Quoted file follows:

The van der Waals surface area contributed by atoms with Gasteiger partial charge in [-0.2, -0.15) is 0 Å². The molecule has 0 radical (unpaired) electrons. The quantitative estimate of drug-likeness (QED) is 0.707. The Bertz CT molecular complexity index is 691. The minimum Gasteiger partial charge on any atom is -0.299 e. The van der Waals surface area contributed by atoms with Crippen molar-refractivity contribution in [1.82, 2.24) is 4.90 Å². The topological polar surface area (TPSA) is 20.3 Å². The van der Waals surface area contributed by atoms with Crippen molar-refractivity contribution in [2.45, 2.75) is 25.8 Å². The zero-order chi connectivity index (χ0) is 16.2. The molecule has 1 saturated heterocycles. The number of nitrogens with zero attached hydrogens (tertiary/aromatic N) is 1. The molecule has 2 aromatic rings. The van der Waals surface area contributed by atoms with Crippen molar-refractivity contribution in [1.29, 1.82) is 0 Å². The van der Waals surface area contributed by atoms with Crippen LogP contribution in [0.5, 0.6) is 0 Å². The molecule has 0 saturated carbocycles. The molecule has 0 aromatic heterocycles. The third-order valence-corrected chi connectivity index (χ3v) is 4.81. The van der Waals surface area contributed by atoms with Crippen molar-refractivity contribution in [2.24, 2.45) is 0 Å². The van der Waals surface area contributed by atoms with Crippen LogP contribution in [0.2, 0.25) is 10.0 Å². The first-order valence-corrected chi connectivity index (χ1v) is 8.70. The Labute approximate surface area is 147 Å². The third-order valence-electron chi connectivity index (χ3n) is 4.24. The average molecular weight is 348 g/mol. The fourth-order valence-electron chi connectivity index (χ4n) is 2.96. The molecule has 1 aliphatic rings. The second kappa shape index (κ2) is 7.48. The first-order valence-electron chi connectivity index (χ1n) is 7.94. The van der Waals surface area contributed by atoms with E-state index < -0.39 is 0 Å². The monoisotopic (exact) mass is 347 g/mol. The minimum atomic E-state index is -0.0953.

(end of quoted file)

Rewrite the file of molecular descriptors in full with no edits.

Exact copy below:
The van der Waals surface area contributed by atoms with Gasteiger partial charge in [-0.2, -0.15) is 0 Å². The molecule has 0 radical (unpaired) electrons. The quantitative estimate of drug-likeness (QED) is 0.707. The Bertz CT molecular complexity index is 691. The minimum Gasteiger partial charge on any atom is -0.299 e. The van der Waals surface area contributed by atoms with Crippen molar-refractivity contribution in [1.82, 2.24) is 4.90 Å². The topological polar surface area (TPSA) is 20.3 Å². The van der Waals surface area contributed by atoms with Crippen molar-refractivity contribution in [2.45, 2.75) is 25.8 Å². The zero-order chi connectivity index (χ0) is 16.2. The molecule has 1 saturated heterocycles. The number of nitrogens with zero attached hydrogens (tertiary/aromatic N) is 1. The molecule has 2 aromatic rings. The van der Waals surface area contributed by atoms with Crippen molar-refractivity contribution in [1.29, 1.82) is 0 Å². The van der Waals surface area contributed by atoms with Crippen LogP contribution in [0.5, 0.6) is 0 Å². The molecule has 0 saturated carbocycles. The molecule has 0 aromatic heterocycles. The third-order valence-corrected chi connectivity index (χ3v) is 4.81. The van der Waals surface area contributed by atoms with Crippen molar-refractivity contribution in [2.24, 2.45) is 0 Å². The van der Waals surface area contributed by atoms with Crippen LogP contribution in [0.2, 0.25) is 10.0 Å². The first-order valence-corrected chi connectivity index (χ1v) is 8.70. The Labute approximate surface area is 147 Å². The third-order valence-electron chi connectivity index (χ3n) is 4.24. The average molecular weight is 348 g/mol. The fourth-order valence-electron chi connectivity index (χ4n) is 2.96. The molecule has 1 aliphatic rings. The second kappa shape index (κ2) is 7.48. The first-order valence-electron chi connectivity index (χ1n) is 7.94. The van der Waals surface area contributed by atoms with E-state index < -0.39 is 0 Å². The monoisotopic (exact) mass is 347 g/mol. The minimum atomic E-state index is -0.0953.